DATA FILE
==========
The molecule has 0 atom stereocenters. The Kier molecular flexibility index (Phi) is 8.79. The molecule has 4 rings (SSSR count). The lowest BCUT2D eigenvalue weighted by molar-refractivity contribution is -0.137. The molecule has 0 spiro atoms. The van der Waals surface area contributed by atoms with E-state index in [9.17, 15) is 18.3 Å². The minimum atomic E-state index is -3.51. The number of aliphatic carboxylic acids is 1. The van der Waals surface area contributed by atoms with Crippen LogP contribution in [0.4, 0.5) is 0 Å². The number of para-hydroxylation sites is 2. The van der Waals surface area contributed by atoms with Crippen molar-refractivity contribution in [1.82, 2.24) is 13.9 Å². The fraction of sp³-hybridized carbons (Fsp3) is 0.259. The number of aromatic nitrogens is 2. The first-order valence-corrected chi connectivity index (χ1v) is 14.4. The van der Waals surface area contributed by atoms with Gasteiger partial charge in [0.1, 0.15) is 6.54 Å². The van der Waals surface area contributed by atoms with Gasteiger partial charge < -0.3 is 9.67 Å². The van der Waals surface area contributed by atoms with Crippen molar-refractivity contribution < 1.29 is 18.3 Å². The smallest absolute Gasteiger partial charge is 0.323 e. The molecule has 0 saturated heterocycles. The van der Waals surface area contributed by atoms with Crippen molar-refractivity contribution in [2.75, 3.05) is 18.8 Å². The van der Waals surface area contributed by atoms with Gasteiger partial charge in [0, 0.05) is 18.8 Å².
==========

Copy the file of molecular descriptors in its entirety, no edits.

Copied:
The molecule has 0 atom stereocenters. The Kier molecular flexibility index (Phi) is 8.79. The molecule has 4 rings (SSSR count). The lowest BCUT2D eigenvalue weighted by molar-refractivity contribution is -0.137. The molecule has 0 spiro atoms. The van der Waals surface area contributed by atoms with E-state index in [9.17, 15) is 18.3 Å². The minimum atomic E-state index is -3.51. The number of aliphatic carboxylic acids is 1. The van der Waals surface area contributed by atoms with Crippen LogP contribution in [0.4, 0.5) is 0 Å². The number of para-hydroxylation sites is 2. The van der Waals surface area contributed by atoms with Crippen molar-refractivity contribution in [1.82, 2.24) is 13.9 Å². The fraction of sp³-hybridized carbons (Fsp3) is 0.259. The number of aromatic nitrogens is 2. The first-order valence-corrected chi connectivity index (χ1v) is 14.4. The van der Waals surface area contributed by atoms with Gasteiger partial charge in [0.1, 0.15) is 6.54 Å². The van der Waals surface area contributed by atoms with Gasteiger partial charge < -0.3 is 9.67 Å². The van der Waals surface area contributed by atoms with Crippen molar-refractivity contribution < 1.29 is 18.3 Å². The smallest absolute Gasteiger partial charge is 0.323 e. The molecule has 0 saturated heterocycles. The van der Waals surface area contributed by atoms with Crippen molar-refractivity contribution in [2.75, 3.05) is 18.8 Å². The van der Waals surface area contributed by atoms with Gasteiger partial charge in [0, 0.05) is 18.8 Å².